When I try to install Linux Ubuntu on my PC with Windows XP, the Linux installer wants to erase everything and install Ubuntu. It does not detect partitions.
Ubuntu, or any Linux, will detect your Windows partition; it will shrink the Windows partition to create space to install itself IF there is space available to do so. It will offer the choice to install alongside Windows and you will be able to adjust the partition size for Linux, just by using a slider.
I have installed many Linux and Ubuntu systems and never seen what you describe. If the installer cannot see your Windows partition then you have a hardware fault, a very old Ubuntu version, or some other fault.
A good way to start is (a) in Windows, delete old data and applications to create space; (b) run defragmenter; (c) download the Linux image - Linux Mint is a good derivative of Ubuntu for new Linux users - make sure you choose 32-bit for your system (if it is 32-bit); (d) burn the image file (iso) to a dvd. Then boot from the dvd and follow instructions.
You will probably have to do this the manual way. Windows comes with a disk management utility that will help you create a partition easily from your existing partition.
Once you've created another partition just restart and install Ubuntu onto that partition.
How to use Disk Management to configure basic disks in Windows XP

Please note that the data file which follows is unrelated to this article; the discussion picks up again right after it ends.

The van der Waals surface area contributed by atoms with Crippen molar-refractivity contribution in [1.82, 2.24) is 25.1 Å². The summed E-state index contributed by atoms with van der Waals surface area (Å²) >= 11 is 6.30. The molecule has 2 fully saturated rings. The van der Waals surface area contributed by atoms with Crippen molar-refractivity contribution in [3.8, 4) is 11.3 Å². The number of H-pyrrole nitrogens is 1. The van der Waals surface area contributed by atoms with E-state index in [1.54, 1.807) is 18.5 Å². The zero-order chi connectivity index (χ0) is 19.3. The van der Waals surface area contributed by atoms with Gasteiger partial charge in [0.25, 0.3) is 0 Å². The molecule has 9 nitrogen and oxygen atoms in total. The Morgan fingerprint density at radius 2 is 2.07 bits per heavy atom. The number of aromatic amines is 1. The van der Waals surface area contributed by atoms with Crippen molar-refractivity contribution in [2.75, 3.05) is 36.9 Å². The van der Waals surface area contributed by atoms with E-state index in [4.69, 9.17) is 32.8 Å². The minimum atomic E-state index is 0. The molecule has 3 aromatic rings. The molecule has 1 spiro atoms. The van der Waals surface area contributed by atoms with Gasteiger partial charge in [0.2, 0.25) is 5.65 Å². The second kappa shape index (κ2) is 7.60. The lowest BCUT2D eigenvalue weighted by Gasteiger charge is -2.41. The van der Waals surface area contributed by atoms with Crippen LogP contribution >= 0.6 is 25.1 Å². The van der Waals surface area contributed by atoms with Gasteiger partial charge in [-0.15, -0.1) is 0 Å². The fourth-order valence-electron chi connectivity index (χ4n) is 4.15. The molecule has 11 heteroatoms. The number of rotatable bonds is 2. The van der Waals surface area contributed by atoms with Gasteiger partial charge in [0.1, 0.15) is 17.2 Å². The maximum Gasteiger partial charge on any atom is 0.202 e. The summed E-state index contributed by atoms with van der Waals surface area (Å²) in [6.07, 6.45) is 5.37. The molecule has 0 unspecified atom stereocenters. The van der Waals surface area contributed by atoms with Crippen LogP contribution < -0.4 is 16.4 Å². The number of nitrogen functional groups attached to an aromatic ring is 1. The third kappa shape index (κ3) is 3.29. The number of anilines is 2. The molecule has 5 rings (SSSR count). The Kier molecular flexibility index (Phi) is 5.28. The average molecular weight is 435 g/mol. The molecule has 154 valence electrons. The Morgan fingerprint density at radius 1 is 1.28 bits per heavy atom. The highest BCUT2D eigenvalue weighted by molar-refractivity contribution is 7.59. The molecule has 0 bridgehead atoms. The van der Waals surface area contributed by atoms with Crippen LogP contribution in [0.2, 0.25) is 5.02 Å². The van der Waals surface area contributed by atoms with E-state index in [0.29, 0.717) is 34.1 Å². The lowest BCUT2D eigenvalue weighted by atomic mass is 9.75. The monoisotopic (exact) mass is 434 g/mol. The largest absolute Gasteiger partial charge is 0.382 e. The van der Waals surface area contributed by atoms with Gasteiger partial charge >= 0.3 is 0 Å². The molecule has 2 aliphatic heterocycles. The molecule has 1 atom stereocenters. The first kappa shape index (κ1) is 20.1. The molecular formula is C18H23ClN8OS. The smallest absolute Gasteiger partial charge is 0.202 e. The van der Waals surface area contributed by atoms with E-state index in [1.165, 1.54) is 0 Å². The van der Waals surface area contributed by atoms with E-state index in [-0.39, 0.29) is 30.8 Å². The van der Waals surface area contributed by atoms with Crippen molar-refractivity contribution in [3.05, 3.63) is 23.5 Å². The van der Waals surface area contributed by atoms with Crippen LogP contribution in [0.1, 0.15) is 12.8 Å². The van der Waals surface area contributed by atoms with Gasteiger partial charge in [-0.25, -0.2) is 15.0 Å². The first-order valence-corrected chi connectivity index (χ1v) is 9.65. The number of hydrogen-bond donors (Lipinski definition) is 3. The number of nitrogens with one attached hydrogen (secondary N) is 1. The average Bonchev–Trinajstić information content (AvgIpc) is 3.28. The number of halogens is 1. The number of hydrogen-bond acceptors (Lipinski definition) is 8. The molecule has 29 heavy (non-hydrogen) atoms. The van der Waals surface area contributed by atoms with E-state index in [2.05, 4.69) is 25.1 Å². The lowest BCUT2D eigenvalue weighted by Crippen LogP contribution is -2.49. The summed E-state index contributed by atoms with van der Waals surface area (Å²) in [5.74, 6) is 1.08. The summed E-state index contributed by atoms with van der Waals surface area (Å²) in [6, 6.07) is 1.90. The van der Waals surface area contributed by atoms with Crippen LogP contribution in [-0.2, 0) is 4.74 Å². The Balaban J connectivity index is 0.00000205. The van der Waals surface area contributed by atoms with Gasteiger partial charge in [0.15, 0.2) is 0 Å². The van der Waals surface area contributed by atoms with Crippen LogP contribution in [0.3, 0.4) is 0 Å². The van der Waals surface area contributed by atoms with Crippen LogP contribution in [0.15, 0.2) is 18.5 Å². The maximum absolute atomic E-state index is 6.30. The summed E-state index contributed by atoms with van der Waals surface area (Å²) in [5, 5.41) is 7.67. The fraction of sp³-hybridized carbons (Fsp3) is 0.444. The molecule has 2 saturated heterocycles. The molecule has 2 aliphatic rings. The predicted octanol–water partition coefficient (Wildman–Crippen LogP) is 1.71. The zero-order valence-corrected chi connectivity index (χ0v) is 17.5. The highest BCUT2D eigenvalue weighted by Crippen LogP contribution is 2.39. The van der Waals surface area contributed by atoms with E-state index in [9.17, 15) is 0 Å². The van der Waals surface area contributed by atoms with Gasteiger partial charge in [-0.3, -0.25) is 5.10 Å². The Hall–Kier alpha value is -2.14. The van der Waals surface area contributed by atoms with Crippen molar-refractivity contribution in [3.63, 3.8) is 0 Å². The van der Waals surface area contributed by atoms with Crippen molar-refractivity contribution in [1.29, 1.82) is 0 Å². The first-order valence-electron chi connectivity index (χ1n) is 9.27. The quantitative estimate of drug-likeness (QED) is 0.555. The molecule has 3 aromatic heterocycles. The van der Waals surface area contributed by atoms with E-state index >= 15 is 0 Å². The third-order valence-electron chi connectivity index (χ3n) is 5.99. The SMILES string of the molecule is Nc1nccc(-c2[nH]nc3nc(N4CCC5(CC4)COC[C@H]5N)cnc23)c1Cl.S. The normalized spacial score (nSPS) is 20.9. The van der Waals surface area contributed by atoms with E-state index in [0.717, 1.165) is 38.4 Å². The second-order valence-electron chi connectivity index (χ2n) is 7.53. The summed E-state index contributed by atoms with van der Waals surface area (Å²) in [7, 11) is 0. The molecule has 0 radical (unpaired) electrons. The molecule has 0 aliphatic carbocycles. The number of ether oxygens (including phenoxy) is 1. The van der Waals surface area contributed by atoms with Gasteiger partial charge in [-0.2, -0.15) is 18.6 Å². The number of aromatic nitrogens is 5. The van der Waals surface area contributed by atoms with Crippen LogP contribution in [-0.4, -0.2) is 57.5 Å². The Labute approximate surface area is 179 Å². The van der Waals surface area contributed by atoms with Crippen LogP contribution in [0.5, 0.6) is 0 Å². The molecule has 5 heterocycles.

Separate Your Data from Windows on a Standalone Partition
You need to have a free partition on your drive if you want to dual-boot. I've never tried it, but I don't think that the Ubuntu installer can shrink an existing partition in order to make room for itself, you need to do this before you try installing. Once there is either unpartitioned space or an unformatted partition, you should be able to easily tell the installer to drop Ubuntu there.
What you are seeing is probably the result of a single-drive system that has one partition that covers the entire disk with WinXP installed there. Shrink the drive to allow room for at least a 20GB partition for Ubuntu and another partition for swap space equivalent to the amount of RAM installed in your computer. For example, if you have 4GB of RAM, create a 4GB partition for your swap space. You will probably need to manually configure how Ubuntu utilizes your drive space instead of letting it make decisions about it.